Convocation 2018: Find Your Voice, Be Your Best Self - Hobart and William Smith Colleges
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Convocation 6

Convocation 2018: Find Your Voice, Be Your Best Self

On Monday, the Hobart and William Smith Colleges community gathered for the annual Convocation ceremony, which marked the official start of the academic year.

In her keynote address, Margarita Ramos ’85, Global Head of Human Resource Compliance for Bank of America Merrill Lynch and former HWS Trustee, advised students that even though she “was still searching for my voice when I arrived on campus,” she found the “freedom to explore who I was, to take appropriate risks, and to test my voice. Here, I was empowered to interact — to challenge and become my best self.”

Growing up “the youngest of five Latina daughters raised in New York City by a single mother,” Ramos learned “how to listen…how to challenge, and how to articulate what we, as a family, needed. I have come to know many Latinas who grew up with the same role, which was translator — a voice. But, not our own.” As she attended HWS, embarked on a career in law and found role models like lawyer and academic Anita Hill, Ramos saw the power of a voice to change the world.

After earning her J.D. from the State University of New York at Buffalo, Ramos began her career in law with the National Labor Relations Board before moving into the private sector, focusing on employment law. She later joined Merrill Lynch’s employment law group, where as part of a small team of employment lawyers, she traveled throughout the U.S. and sometimes internationally, mediating and investigating employee complaints. She has since held senior human resources roles at JP Morgan Chase and Smith Barney.

During her career “investigating hundreds of complaints of discrimination based on gender, race, ethnicity, religion, disability and gender identity,” Ramos found that “optimism fuels my desire to keep driving for change. It fuels my voice. The world continues to evolve—we have evolved as a society since the treatment of Anita Hill by the Senate Judiciary Committee, and recently the #MeToo movement. Voice drives evolution.”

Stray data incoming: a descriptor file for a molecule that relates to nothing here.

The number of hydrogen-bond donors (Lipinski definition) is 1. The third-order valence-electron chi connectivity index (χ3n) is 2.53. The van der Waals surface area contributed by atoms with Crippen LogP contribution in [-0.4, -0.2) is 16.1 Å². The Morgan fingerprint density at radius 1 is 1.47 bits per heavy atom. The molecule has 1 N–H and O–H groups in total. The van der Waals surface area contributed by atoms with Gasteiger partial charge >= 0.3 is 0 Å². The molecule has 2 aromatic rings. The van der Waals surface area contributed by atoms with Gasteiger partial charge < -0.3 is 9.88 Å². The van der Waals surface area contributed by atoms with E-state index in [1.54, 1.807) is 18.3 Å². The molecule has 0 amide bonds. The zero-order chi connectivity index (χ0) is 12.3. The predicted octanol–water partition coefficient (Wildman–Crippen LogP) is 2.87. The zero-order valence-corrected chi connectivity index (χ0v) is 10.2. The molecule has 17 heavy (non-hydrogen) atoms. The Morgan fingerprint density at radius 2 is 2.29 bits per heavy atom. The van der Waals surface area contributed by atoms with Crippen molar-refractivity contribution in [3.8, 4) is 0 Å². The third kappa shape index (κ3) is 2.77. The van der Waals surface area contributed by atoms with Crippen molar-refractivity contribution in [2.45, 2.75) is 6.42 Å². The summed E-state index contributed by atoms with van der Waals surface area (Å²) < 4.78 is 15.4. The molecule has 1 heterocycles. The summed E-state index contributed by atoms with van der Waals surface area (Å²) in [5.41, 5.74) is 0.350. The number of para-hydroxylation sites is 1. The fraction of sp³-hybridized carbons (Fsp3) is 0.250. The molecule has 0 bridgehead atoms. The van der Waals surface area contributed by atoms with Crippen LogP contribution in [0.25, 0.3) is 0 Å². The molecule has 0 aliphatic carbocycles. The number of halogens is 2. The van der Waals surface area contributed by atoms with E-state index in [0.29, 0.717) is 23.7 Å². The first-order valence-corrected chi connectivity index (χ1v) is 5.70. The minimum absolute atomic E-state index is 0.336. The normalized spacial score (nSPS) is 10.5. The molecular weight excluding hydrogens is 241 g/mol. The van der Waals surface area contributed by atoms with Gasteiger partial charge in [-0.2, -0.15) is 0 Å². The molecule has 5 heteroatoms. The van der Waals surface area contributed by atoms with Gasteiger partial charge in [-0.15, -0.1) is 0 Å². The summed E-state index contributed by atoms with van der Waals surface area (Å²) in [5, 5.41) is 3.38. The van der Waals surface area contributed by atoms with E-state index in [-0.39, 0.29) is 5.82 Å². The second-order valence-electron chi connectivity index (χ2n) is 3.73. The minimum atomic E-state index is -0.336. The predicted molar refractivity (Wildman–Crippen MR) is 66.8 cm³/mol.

In his remarks, Interim President Patrick A. McGuire L.H.D. ’12 reflected on his time as a student at St. Peter’s College in the 1960s. Noting a refrain of Rev. Dr. Martin Luther King Jr., who spoke at St. Peter’s in 1965, McGuire told students, “The time to take risks is always now. The time to find your voice is always now. The time to question what you’re hearing and seeing and thinking and doing is always now…The project of education is built on coming up short. When we fail, we try again….Your time is now as you begin your career at HWS.”

HWS Trustee Dr. Jeremy T. Cushman ’96 said that being “a member of the Hobart and William Smith family is all about choices. Choices that will reflect upon you, your community and this family. Choices that will engage talents and abilities you never thought within yourself. Choices that will forever alter your life in the way tens of thousands of other Hobart and William Smith students have borne witness to.”

Hobart and William Smith Student Trustees shared some advice born of their recent semesters abroad.

Gavin R. Gross ’19, who studied abroad in Nanjing, China last spring and completed an internship with Citibank this summer, reflected on the opportunities that fear and failure offer. Citing a piece of advice he received at HWS, Gross said, “There is no better place to fail than here….People will often tell you failure is important but neglect to tell you that the most important time in your life to fail is right [now]….Being able to fail here — with this support network and with these people — has made all the difference to me.”

With the support of the HWS community, failure builds confidence to try new things, as William Smith Student Trustee Caitlin E. Lasher ’19 noted. Lasher, who studied abroad in New Zealand and in the Netherlands and has served as president of the HWS College Democrats and secretary for William Smith Congress, said, “You will all have your respective successes, losses and moments in between. You will have challenges that you will face, and ultimately, only you can conquer these problems with the skills you have learned here.”

Bookended by selfies and yogic breathing, the faculty address from Associate Professor of Media and Society Leah Shafer, winner of the 2018 Excellence in Teaching, was a stirring call to seize the moments and opportunities available at HWS, from the curriculum and faculty office hours to Seneca Lake to the technology and resources in the library.

“Your primary responsibility here is to utilize these magnificent resources so that you can improve your ability to live a life of consequence and expand your ability to be a just and intelligent person in the world,” Shafer said. She advised students to “make every day that you spend here a convocation, an opportunity for exploration, a transformative threshold for possibility. Build community, enlarge the small, mark occasions for yourself and strive to enjoy your privileged place as a person alive right here, right now.”

For more coverage on the Classes of 2022’s first weekend on campus, visit the Orientation 2018 page. 

Preparing Students to Lead Lives of Consequence.